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Baptism by Yang Jiang

Translated by Judith M. Amory, Yaohua Shi ,Jiang Yang

Publication Year: 2007

The characters in this vivid, witty, and engrossing novel, set in a Beijing literary institute right after the revolution, are a group of intellectuals from the old society adjusting to a new reality. There is a love story, intrigue, back-biting, and deception, familiar circumstances of academic life.

Published by: Hong Kong University Press, HKU

Contents

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p. -

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Yang Jiang and Baptism: Translators’ Introduction

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pp. vii-xi

Twentieth-century Chinese literature was born in nationalism and politics, and has seldom managed to escape those boundaries. Western readers who sample modern Chinese fiction often feel they have strayed into confusing territory. They may encounter political and historical...

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Preface to the Second Edition

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p. xiii-xiii

Xizao is not a novel constructed around a single main character. Rather, it offers a cross-section of every variety of intellectual, in the setting of a government campaign. It has neither an epic-type plot, nor a principal character. Part One describes...

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Preface to the First Edition

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pp. xiv- xv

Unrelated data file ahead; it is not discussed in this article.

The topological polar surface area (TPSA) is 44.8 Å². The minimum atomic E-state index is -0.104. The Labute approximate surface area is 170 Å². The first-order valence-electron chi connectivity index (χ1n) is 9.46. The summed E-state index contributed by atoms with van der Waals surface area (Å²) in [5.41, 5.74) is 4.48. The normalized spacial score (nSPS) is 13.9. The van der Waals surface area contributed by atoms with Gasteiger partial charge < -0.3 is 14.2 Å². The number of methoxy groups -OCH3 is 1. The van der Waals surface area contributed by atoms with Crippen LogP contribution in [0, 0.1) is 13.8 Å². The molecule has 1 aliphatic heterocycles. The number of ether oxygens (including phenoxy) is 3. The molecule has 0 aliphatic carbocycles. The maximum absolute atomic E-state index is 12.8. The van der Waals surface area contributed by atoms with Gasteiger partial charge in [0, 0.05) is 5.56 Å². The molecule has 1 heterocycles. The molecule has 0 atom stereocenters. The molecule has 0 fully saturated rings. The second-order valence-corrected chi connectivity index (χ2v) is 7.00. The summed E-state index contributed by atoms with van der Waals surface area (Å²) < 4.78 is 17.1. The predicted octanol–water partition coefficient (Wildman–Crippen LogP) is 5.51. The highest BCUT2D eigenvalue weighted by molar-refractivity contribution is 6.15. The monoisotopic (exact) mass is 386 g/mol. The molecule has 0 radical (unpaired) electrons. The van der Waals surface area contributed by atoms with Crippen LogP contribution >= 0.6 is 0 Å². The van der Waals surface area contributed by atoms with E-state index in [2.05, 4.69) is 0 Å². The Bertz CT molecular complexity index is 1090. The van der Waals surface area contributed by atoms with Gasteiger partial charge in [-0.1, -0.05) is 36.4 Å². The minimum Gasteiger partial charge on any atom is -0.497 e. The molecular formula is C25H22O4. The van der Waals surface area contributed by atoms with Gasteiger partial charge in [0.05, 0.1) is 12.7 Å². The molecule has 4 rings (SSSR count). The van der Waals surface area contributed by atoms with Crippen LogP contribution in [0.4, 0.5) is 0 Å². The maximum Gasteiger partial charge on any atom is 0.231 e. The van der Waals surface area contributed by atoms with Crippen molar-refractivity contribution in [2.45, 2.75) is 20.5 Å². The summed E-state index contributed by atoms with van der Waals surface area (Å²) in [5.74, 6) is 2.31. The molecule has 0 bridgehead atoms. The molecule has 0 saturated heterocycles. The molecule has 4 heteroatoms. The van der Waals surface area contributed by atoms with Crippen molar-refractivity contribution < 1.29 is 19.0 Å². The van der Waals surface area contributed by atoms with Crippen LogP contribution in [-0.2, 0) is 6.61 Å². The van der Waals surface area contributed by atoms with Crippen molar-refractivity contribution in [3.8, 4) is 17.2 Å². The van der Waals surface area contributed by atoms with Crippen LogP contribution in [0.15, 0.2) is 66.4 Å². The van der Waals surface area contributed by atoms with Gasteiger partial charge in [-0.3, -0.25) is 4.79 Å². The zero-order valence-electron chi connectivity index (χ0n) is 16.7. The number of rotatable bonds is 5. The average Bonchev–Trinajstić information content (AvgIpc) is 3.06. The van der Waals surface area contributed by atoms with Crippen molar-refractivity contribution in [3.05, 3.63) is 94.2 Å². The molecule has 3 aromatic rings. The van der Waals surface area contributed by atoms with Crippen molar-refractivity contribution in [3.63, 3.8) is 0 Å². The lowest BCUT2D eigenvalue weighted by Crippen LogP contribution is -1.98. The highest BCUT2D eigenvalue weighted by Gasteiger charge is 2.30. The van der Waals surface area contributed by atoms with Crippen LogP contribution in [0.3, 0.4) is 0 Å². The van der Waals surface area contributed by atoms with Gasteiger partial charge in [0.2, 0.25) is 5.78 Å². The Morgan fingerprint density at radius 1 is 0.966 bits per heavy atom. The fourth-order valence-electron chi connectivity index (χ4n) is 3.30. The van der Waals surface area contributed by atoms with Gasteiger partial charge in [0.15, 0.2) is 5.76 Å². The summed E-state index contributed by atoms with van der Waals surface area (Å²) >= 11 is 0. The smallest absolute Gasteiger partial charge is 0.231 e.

This novel describes how intellectuals faced the first wave of ideological reform after Liberation, “The Three Anti Campaign.” It was also called “Pull down the pants and cut off the tail.” These intellectuals had delicate ears and weren’t used to hearing about “pulling down pants...

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Guide to Names

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pp. xvi- xviii

Chinese names present some difficulty for Western readers. The surname comes before the given name. (We have made an exception in the case of Nina Shi, since she uses a Russian sounding given name.) Women keep their surnames after marriage, though the husband’s name may be used with “Mrs.” (but not her given name),...

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Part One

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pp. 1-84

On the eve of Liberation,2 Yu Nan was pretty well doublecrossed. At least, Yu Nan felt Miss Hu double-crossed him. Onlookers might find it hard to say just who betrayed whom. They say even Solomon can’t judge family quarrels, much less the murky relations between these two...

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Part Two

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pp. 85-204

The offices of the Foreign Languages Department were at some distance from the other departments. Shanbao, Luo Hou, Jiang Min, and Yao Mi shared the outer office. The inner office contained the department head’s large desk along with other desks, large, small, old, and new ones, and a big empty bookcase. But those few research workers with loftier titles, or lofty ideas of themselves, seldom showed...

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Part Three

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pp. 205-276

Baffled, Zhu Qianli asked Luo Hou, “I hear there’s some sort of Three Anti Campaign going on outside. I know about anti-profiteering, but what else??” “Three Anti means three antis,” Luo Hou said. “Anti what?” “First, anti-bureaucratism. Second, anti-corruption. Third, anti-waste.” Zhu Qianli puffed...

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Epilogue

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pp. 277- 282

One Sunday morning, Yancheng said to Lilin, “I’m going to the Yaos’. Does that bother you? Do you want to come with me?” Lilin wasn’t dressed yet. She had already slipped back a little, into her old ways. Her complexion didn’t look so sallow and she no longer wore uniforms. She gave an unconvincing smile. “It’s been a long...


E-ISBN-13: 9789882201996
Print-ISBN-13: 9789622098305

Page Count: 300
Publication Year: 2007